New FDA Commissioner Dr. Scott Gottlieb, M.D., has in the past touched on stem cells and regenerative medicine therapies in speeches or written comments prior to starting his tenure at the agency. Now that he is Commissioner, he is poised to have direct impact on our field rather quickly and potentially with major changes in store.
How might that unfold?
In one of his first statements that includes stem cells and regenerative medicine as Commissioner, Gottlieb perhaps gave us some hints within a new blog post on the FDA site entitled, “How FDA Plans to Help Consumers Capitalize on Advances in Science”.
Here is the part of his post related to stem cells and regenerative medicine:
“Our Center for Biologics Evaluation and Research (CBER) is implementing the Regenerative Medicine Advanced Therapy, or RMAT designation. This new process provides another pathway to access FDA’s existing expedited programs, and is available for certain cell therapies, therapeutic tissue engineering products, and certain combination products. The goal of these efforts is to help foster the development and approval of these novel products. We’ve already received almost two dozen requests for RMAT designation and granted four such designations to date. To continue to advance these opportunities, we’ll be announcing this September a comprehensive framework for the development and proper FDA oversight of regenerative medicine. This new policy effort will comprise a series of new guidance documents covering many aspects of the regulation of regenerative medicine products. It will be announced as part of our Innovation Initiative. It will delineate our policies for appropriate and efficient regulatory oversight of regenerative medicine products, in order to demonstrate their safety and effectiveness. It will also create an accessible framework that will enable providers to more easily collaborate on proving these principles for regenerative products that are advanced within local medical institutions. We want to help facilitate these scientific advances, which hold out tremendous potential for treating and even curing diseases. To achieve these goals, we need to make sure that we have a modern regulatory framework in place that can allow innovators to meet the statutory requirements for demonstrating safety and effectiveness.”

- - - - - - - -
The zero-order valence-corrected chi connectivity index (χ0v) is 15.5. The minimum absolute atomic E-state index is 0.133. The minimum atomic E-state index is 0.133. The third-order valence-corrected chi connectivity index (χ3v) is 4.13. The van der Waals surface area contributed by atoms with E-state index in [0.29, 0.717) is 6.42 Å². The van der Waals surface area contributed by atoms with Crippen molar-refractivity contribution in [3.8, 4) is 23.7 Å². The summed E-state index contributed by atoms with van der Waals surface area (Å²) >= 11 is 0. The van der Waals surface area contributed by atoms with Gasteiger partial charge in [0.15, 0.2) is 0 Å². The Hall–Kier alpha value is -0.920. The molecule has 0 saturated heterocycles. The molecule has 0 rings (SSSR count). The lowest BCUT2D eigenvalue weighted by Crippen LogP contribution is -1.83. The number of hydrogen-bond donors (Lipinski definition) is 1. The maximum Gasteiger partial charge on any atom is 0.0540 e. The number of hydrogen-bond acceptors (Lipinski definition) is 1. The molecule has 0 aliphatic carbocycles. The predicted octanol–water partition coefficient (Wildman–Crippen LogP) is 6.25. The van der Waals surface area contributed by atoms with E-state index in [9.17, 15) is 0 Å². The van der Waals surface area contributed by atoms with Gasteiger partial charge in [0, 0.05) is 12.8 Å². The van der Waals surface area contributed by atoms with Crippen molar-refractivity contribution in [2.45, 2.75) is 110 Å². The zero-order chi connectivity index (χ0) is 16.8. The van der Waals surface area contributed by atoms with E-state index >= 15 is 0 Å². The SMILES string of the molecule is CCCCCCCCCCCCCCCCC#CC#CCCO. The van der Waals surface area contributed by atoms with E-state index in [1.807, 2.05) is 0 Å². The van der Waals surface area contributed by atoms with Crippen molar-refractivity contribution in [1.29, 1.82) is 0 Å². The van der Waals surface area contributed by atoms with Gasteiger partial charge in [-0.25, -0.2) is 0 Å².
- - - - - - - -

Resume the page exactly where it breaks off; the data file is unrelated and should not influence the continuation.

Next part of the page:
Can one read any tea leaves in there?
While we will have to wait until September to get more clarity, this text has some interesting tidbits. The first thing that jumps out at me is the rapid timeline in terms of CBER having new, hopefully clear frameworks by September (that’s only 2 months from now) on specific types of regenerative medicine. I see that as a positive. Second, the concept of an “accessible framework” suggests perhaps the FDA will include guidances (finalized or draft at that time?) that are clear to the public and to a diverse group of stakeholders, and hopefully include concrete examples of various scenarios. For instance, are fat stem cell products like SVF by definition biological drugs? If sometimes not, will that depend on their homologous use? What about non-homologous use of bone marrow products? Where do the amniotic products increasingly popular with clinics fit in here? I could go on probably with 20 questions.
Finally, the last sentence of the quote above has the verb “allow” as pertains to regenerative medicine practitioners, which struck me. The use of that verb suggests a smoother path at the FDA for accelerating investigative stem cell therapies perhaps also with a lower initial hurdle for entry into the FDA review process for investigators and their products. The stakes are big here. I’m very curious to see if the FDA’s new framework on regenerative medicine will hit a sweet spot of promoting innovation while not lowering oversight standards. That’s not an easy task. Whatever the framework, it’d be refreshing if CBER actively enforces its policies on stem cells and regenerative medicine in a prompt, consistent, and clear manner.